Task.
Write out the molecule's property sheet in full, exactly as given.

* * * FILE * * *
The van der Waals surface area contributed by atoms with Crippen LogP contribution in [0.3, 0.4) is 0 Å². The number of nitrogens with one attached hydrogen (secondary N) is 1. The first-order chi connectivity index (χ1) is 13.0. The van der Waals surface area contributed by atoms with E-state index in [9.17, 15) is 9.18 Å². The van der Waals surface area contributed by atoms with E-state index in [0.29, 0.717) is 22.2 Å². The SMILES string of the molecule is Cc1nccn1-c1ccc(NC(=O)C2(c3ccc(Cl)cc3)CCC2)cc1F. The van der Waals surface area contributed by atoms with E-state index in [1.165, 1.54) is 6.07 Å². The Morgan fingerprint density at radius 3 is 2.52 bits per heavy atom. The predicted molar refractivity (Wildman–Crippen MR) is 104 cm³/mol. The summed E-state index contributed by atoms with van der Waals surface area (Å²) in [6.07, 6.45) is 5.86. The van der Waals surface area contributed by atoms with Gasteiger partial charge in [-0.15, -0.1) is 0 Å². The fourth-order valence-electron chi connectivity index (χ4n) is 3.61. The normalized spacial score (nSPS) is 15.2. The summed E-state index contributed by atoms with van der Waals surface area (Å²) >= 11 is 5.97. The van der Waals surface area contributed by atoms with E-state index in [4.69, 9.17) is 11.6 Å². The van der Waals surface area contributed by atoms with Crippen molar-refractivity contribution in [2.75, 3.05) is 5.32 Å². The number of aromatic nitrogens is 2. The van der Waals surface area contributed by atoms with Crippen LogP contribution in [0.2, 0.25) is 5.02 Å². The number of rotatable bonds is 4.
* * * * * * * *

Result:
The van der Waals surface area contributed by atoms with Crippen LogP contribution in [0.3, 0.4) is 0 Å². The number of nitrogens with one attached hydrogen (secondary N) is 1. The first-order chi connectivity index (χ1) is 13.0. The van der Waals surface area contributed by atoms with E-state index in [9.17, 15) is 9.18 Å². The van der Waals surface area contributed by atoms with E-state index in [0.29, 0.717) is 22.2 Å². The SMILES string of the molecule is Cc1nccn1-c1ccc(NC(=O)C2(c3ccc(Cl)cc3)CCC2)cc1F. The van der Waals surface area contributed by atoms with E-state index in [1.165, 1.54) is 6.07 Å². The Morgan fingerprint density at radius 3 is 2.52 bits per heavy atom. The predicted molar refractivity (Wildman–Crippen MR) is 104 cm³/mol. The summed E-state index contributed by atoms with van der Waals surface area (Å²) in [6.07, 6.45) is 5.86. The van der Waals surface area contributed by atoms with Gasteiger partial charge in [-0.15, -0.1) is 0 Å². The fourth-order valence-electron chi connectivity index (χ4n) is 3.61. The normalized spacial score (nSPS) is 15.2. The summed E-state index contributed by atoms with van der Waals surface area (Å²) >= 11 is 5.97. The van der Waals surface area contributed by atoms with E-state index in [4.69, 9.17) is 11.6 Å². The van der Waals surface area contributed by atoms with Crippen molar-refractivity contribution in [2.75, 3.05) is 5.32 Å². The number of aromatic nitrogens is 2. The van der Waals surface area contributed by atoms with Crippen LogP contribution in [0.2, 0.25) is 5.02 Å². The number of rotatable bonds is 4.